Will a message have a desired impact on its intended recipients? Obviously, the answer depends upon the content of a message. Some changes in office procedure are much easier to communicate and instill than others. But messages of roughly the same content can have very different impact depending upon attributes of their packaging and delivery.
Elsewhere, I define two terms that are useful in this chapter’s discussion:
An information item is a packaging of information as a thing. Examples of information items include: 1.paper documents, 2. electronic documents, digital photographs, digital music, digital film and other files, 3. email messages, 4. web pages or 5. references (e.g., shortcuts, aliases) to any of the above. Items encapsulate information in a persistent form that can be created, modified, stored, retrieved, given a name, tags and other properties, moved, copied, distributed, deleted and otherwise manipulated. An information item has an associated information form which is determined by the tools and applications that support these operations. Common forms of information include paper documents, e-documents and other files, email messages and web bookmarks.(Jones, 2007, p. 37).
The office manager uses at least three forms of information to communicate a change in office procedure: 1. The spoken words of a meeting.  2. An email announcement. 3. Sticky notes. The second and third are information items. The first is not (though its digital recording would be).
The ways in which an item is manipulated will vary depending upon its form and the tools available for this form. The tools used for interaction with paper-based information items include, for example, paper clips, staplers, filing cabinets and the flat surfaces of a desktop. In interactions with digital information items, we depend upon the support of various computer-based tools and applications such as email applications, file managers, web browsers, etc. The ways we delete a paper document differ from the ways we delete an electronic document (e.g., tossing in the trash or shredding vs. using “Cut” or “Delete”) but some notion of deleting applies to each (a similarity the Macintosh reinforces through its metaphorical “trash can”).
The information item establishes a manageable level of abstraction for discussions of information and knowledge management. There are, for example, many essential similarities in the way people interact with information items, regardless of their form. Whether people are looking at a new email message in their inbox, a newly discovered web site or the business card they have just been handed at a conference, many of the same basic decisions must be made: “Is this relevant (to me)? To what does it relate? Do I need to act now or can I wait? If I wait, can I get back to this item later? Where should I put it? Will I remember to look?”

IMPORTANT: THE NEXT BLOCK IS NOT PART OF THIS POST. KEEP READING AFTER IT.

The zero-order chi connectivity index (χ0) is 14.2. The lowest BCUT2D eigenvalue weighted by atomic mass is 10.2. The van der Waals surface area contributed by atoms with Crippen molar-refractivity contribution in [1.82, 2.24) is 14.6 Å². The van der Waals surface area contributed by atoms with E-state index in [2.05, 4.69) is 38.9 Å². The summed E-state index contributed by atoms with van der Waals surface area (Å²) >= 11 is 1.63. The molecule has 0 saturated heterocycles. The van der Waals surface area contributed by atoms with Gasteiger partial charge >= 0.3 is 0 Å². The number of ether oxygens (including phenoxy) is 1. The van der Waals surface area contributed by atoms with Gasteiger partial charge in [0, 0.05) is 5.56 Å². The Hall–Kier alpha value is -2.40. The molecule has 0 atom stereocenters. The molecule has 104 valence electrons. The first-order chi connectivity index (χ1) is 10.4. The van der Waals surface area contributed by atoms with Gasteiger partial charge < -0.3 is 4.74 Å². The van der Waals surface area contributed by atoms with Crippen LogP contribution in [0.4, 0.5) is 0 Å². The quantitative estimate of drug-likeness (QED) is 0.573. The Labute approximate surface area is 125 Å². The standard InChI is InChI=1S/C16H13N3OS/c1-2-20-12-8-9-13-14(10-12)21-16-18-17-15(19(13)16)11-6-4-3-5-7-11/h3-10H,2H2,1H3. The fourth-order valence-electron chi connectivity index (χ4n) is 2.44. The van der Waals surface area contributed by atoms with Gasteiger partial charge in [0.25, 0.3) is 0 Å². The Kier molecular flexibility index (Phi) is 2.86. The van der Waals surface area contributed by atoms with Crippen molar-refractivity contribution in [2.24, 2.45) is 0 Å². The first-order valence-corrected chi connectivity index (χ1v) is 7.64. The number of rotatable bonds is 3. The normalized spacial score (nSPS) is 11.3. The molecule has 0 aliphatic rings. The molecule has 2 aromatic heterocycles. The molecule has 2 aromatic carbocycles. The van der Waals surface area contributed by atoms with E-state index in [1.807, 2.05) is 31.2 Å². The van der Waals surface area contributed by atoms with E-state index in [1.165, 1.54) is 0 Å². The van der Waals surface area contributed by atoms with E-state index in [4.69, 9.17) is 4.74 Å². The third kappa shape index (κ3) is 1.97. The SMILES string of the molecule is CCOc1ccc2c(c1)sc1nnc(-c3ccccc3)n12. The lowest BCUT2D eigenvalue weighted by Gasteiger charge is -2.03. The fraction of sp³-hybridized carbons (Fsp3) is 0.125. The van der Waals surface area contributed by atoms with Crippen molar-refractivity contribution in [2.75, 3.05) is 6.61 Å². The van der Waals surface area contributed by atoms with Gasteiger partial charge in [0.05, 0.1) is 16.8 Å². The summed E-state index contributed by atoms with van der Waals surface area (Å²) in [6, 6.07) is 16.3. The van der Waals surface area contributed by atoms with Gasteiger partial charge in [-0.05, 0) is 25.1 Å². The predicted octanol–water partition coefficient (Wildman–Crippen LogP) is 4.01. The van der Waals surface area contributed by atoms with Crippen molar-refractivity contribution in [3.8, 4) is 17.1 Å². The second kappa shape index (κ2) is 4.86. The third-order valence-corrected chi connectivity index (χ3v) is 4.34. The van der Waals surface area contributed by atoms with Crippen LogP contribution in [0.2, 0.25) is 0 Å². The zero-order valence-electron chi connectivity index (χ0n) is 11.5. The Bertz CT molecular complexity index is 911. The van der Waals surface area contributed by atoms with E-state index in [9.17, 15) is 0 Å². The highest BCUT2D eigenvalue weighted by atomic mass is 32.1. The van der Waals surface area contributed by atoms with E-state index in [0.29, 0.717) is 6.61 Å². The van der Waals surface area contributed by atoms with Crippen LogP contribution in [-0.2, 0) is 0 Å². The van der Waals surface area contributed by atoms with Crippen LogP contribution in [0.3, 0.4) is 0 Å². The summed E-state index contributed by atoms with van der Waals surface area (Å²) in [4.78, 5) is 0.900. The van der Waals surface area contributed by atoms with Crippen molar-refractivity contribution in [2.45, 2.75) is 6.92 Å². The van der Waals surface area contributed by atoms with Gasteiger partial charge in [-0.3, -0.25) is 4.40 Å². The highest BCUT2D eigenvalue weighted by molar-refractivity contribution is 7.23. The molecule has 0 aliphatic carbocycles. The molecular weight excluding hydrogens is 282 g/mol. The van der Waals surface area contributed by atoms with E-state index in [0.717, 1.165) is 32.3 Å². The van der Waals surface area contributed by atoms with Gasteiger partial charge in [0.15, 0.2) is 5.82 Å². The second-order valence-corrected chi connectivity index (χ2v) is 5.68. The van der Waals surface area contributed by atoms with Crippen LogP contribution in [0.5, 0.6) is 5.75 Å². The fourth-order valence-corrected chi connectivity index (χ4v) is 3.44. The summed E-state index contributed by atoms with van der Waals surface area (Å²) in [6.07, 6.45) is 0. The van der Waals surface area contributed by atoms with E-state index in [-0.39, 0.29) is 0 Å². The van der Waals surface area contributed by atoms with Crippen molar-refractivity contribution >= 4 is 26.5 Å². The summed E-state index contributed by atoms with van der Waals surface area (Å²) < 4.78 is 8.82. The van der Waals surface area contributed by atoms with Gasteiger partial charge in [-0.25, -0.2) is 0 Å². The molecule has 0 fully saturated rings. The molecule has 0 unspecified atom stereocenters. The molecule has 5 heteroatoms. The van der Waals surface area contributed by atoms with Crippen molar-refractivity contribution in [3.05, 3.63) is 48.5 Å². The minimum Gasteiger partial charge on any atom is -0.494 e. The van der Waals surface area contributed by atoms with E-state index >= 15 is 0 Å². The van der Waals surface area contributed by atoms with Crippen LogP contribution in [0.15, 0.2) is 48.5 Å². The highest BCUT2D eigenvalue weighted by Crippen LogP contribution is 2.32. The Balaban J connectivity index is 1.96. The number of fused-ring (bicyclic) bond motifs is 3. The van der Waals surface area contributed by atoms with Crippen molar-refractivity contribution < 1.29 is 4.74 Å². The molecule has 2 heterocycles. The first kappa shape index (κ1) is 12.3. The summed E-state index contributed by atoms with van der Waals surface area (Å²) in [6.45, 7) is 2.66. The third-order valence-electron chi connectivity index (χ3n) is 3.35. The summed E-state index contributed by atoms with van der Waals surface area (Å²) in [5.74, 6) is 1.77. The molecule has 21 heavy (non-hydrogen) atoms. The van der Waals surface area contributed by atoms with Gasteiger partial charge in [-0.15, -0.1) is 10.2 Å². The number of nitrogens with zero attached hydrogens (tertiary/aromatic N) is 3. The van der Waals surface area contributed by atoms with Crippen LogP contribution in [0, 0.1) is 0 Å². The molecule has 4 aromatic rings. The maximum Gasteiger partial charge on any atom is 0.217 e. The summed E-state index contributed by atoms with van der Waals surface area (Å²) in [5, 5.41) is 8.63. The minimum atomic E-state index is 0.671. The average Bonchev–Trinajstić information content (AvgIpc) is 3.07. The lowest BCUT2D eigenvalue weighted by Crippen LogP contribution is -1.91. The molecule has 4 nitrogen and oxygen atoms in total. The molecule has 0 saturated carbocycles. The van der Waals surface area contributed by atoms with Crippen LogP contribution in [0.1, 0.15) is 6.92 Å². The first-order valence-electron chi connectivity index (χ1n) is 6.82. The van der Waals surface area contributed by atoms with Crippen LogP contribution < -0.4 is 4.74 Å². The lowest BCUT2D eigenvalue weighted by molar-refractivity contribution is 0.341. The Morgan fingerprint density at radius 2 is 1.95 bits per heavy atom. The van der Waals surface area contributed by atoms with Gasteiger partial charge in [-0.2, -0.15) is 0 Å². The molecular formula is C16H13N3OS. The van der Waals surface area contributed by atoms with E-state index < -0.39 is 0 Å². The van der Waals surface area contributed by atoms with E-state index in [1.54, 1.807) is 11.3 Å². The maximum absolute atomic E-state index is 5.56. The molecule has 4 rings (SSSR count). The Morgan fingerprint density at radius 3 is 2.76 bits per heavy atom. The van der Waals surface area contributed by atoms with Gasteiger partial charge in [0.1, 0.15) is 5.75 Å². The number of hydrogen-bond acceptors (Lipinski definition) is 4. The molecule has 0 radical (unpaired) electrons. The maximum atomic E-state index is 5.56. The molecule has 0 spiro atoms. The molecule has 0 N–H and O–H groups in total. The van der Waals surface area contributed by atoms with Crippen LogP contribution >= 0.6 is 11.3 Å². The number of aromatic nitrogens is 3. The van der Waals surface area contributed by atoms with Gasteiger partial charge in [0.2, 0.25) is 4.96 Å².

But also a person’s interactions with information vary greatly depending upon its form. Interactions with incoming email messages, for example, are often driven by the expectation of a timely response and perhaps also by the awareness that, when an email message scrolls out of view without some processing, it is apt to be quickly forgotten. A paper printout of the same message may be easier to read at a opportune moment (e.g., while stuck in traffic or standing in subway) but the printout is also more difficult to retrieve later if misplaced.
Some forms of information favor the sender; others the receiver (see Grudin, 1988).  For example, we usually speak more quickly and easily than we write so that as senders of information, we may prefer the spoken to the written word. But as recipients of information, we generally read faster than we listen. Moreover, we can skim and skip through written information – something not easily done with an oral recording. Asymmetries between sender and recipient in the costs and benefits of different forms of information have implications for both information and knowledge management, which are explored further in the next section.
 

Comments

there are an uncountable

there are an uncountable number of tools out there (more each day) that might provide value for PIM. it is important that tools enable us to situate and interconnect our information into a coherent whole.
Towards this goal, is our KFTF group's work on the Personal Project Planner (http://kftf.ischool.washington.edu/planner_index.htm).